Bible Scribe_Copyist_03

Edward D. Andrews

The first part of this chapter will cover the gist of what is most often discussed in New Testament textual criticism today. Thereafter, we will discuss what should be the primary focus of NTTC. It would seem that Dr. Bart D. Ehrman and other Bible critics of his ilk have sent many textual scholars on a quest. Textual scholars have become obsessed with discussing how many variants there are, how to count the textual variants, and whether they are significant or insignificant. Below, we will cover what is being said about variants, as well as, if some are more significant than others are, and then close the chapter with what actually is the absolute most important mission in NTTC.

Some Bible critics seem to start with the belief that if the originals were inspired of God and fully inerrant, it must remain that way, in order to remain inerrant. They seem to be asking, ‘if only the originals were inspired, and the copies were not inspired, and we do not have the originals, how are we to be certain of any passage in Scripture?’ In other words, God would never allow the inspired, inerrant Word to suffer copying errors. Why would he perform the miracle of inspiring the message to be fully inerrant, and not follow up with the miracle of inspiring the copyists throughout the centuries, to keep it inerrant? First, we must note that God has not given us the specifics of every decision he has made in reference to humans. If we start the, ‘why did God not do this or do that,’ where would it end? For example, why did God just not produce the books himself, and miraculously deliver them to persons such as Moses? Why did he not use angelic messengers to pen the message, or produce the message miraculously? God has chosen not to tell us why he did not move the copyists along with Holy Spirit, so as to have inspired copies, so it remains an unknown. However, it should be noted that if one can restore the text to its original wording through the science of textual criticism, to an exact representation thereof, you have, in essence, a reproduction of the originals.

In the end, what we do know is that the Jewish copyists and later Christian copyists were not infallible like the original writers. “Holy Spirit inspired the original writers” while the copyists were guided by “Holy Spirit.” However, do we not have a treasure-load of evidence from centuries of copies, unlike secular literature? Regardless of the recopying, do we not have the Bible in a reliable critical text and trustworthy translations, with both improving all the time? It was only inevitable that imperfect copyists, who were not under inspiration, would have errors creep into the text. However, the thousands of copies that we do have, these enable the textual scholars to trace these errors. How? Different copyists made different errors. Therefore, the textual scholar compares the work of different copyists. He is then able to identify their mistakes.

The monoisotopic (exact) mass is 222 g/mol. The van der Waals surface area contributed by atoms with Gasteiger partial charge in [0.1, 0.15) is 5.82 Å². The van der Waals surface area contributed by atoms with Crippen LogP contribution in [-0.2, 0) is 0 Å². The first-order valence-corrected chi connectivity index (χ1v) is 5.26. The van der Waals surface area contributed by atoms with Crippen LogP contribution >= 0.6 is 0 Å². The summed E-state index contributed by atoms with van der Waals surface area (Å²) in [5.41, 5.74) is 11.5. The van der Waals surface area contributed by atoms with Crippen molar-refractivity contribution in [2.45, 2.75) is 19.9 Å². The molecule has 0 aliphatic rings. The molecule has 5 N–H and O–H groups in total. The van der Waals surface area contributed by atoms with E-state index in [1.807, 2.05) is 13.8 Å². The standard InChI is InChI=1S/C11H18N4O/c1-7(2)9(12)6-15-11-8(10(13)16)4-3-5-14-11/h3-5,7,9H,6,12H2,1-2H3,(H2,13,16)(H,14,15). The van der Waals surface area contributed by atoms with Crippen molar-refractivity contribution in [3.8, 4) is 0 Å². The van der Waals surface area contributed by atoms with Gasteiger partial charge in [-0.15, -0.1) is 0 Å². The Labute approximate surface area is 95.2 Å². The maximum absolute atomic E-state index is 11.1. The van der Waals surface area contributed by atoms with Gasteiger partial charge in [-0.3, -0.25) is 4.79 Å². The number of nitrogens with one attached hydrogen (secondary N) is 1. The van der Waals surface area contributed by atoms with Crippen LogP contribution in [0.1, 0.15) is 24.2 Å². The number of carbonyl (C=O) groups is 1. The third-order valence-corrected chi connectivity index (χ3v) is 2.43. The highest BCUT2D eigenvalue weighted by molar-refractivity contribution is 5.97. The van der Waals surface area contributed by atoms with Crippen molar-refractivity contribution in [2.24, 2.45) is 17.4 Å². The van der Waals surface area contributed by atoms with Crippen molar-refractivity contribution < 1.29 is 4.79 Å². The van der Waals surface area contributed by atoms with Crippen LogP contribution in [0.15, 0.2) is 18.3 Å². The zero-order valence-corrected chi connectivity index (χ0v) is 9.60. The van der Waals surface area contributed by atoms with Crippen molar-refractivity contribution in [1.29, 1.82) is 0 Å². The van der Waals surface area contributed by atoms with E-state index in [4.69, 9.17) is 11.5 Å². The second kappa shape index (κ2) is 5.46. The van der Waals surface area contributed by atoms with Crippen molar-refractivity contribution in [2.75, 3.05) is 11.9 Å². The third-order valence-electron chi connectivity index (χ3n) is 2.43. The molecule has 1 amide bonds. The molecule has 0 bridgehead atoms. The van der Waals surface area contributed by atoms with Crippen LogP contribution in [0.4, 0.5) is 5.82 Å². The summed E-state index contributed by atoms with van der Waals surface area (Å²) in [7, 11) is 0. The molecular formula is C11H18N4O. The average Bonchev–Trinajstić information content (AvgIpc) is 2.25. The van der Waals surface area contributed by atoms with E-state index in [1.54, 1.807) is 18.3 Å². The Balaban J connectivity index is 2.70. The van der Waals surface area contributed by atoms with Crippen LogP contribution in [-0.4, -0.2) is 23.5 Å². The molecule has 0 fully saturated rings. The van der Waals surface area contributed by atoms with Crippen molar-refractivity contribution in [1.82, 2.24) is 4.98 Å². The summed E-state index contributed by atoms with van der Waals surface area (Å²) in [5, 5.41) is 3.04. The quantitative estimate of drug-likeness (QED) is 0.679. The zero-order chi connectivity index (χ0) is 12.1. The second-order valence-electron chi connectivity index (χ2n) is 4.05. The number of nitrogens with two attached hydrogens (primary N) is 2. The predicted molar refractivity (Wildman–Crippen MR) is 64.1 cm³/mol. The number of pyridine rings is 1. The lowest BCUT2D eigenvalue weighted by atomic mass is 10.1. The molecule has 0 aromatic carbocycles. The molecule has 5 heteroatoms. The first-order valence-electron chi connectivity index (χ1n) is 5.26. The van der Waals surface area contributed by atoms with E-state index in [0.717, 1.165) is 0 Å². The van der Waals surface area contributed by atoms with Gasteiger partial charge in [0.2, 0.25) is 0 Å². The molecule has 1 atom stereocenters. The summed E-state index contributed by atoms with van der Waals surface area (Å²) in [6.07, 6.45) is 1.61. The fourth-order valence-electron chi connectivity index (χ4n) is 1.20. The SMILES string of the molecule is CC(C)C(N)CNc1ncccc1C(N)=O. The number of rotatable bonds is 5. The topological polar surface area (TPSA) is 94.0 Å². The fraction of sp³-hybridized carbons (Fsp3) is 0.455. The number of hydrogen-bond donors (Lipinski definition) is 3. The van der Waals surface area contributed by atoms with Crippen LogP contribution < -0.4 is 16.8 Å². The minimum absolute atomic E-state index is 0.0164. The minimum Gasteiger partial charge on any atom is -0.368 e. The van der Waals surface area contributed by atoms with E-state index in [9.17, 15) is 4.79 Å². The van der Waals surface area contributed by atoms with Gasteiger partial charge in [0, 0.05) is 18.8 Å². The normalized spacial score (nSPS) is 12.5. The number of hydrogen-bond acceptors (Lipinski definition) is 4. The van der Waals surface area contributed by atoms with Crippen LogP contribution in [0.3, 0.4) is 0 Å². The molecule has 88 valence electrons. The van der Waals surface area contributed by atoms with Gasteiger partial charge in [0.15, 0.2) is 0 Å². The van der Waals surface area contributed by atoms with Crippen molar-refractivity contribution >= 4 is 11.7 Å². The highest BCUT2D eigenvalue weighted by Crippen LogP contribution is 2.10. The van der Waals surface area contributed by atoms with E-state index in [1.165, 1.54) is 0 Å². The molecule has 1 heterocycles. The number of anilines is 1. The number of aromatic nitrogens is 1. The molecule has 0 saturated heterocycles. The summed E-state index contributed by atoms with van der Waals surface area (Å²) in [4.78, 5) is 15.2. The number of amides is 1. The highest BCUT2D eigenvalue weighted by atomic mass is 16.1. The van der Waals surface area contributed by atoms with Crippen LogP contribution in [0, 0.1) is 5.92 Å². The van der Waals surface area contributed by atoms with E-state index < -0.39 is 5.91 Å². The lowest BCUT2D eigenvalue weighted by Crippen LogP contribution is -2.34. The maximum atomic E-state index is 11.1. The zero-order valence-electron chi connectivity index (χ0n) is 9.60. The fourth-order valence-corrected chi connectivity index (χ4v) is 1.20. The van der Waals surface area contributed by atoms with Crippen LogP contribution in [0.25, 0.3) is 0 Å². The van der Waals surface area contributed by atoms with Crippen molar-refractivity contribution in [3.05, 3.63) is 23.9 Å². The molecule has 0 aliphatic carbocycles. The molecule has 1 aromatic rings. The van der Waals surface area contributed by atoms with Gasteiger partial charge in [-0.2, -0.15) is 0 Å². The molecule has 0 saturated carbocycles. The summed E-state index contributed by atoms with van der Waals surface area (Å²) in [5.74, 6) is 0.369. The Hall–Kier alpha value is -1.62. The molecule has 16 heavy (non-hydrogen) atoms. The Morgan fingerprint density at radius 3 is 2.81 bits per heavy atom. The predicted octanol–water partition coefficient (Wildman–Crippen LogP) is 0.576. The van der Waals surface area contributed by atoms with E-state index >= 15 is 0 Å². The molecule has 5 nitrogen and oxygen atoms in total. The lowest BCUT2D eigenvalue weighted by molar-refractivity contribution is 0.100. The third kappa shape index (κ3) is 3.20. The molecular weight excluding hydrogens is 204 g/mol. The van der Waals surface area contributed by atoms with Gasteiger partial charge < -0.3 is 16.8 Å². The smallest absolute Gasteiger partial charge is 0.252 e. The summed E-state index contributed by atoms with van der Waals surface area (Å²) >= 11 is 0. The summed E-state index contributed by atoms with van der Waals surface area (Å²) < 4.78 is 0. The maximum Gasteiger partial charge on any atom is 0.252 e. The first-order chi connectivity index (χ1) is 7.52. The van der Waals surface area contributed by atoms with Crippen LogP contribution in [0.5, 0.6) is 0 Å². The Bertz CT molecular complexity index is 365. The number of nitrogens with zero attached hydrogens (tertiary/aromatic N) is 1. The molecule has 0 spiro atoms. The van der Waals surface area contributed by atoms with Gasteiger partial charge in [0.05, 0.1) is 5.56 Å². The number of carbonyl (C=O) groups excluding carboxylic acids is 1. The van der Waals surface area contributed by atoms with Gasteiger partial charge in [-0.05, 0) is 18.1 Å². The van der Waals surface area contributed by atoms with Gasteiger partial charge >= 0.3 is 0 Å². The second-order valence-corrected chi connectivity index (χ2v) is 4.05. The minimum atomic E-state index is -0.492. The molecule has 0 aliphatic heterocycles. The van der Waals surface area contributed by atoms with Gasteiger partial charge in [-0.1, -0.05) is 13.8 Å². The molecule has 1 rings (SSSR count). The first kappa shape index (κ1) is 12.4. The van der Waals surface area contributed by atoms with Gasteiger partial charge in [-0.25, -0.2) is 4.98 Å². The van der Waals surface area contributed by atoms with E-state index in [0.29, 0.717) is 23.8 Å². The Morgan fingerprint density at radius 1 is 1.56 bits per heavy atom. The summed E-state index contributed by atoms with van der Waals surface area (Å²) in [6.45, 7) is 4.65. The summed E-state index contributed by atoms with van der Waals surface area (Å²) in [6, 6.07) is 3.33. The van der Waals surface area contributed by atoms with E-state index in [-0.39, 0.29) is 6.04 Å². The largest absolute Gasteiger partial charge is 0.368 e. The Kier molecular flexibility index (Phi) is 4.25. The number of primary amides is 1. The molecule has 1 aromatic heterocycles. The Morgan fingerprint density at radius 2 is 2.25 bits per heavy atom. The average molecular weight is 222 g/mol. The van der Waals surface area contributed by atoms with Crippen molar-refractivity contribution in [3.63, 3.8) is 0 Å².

A Simple Example

What if 100 persons were asked or hired to make a handwritten copy of Matthew’s Gospel, with 18,346 words. These persons making our handwritten copy, fit in one of four categories as writers: (1) struggles to write, and has no experience as a document maker, (2) a skilled document maker [recorder of events, wills, business, certificates, etc.], (3) a trained copyist of literature, and (4) the professional copyist. There is little doubt that these copyists would make some copying errors, even the professional. However, it would be impossible that they would all make the same errors. If a trained textual scholar with many years of religious education, including textual studies, and decades of experience, were to compare these 100 documents carefully, he could determine which are erroneous, and restore the text to its original form, even if he had never seen that original.

The textual scholars of the last 250 years, especially the last 70 years have had over 5,800 Greek manuscripts at their disposal. A number of these dating to the second and third centuries C.E. Some of these textual scholars were/are very skilled in their field of expertise. Moreover, if we took the time to study the life of any of the hundreds that have lived throughout this era, it would impress on us that we have nothing short of a mirror reflection of the original in our current critical text, which is, in essence, an exact representation. However, even an exact representation is not 100 percent like the original. Yet, it is the next best thing. Moreover, more manuscripts are always becoming known; technology is ever advancing, and improvements are always being made.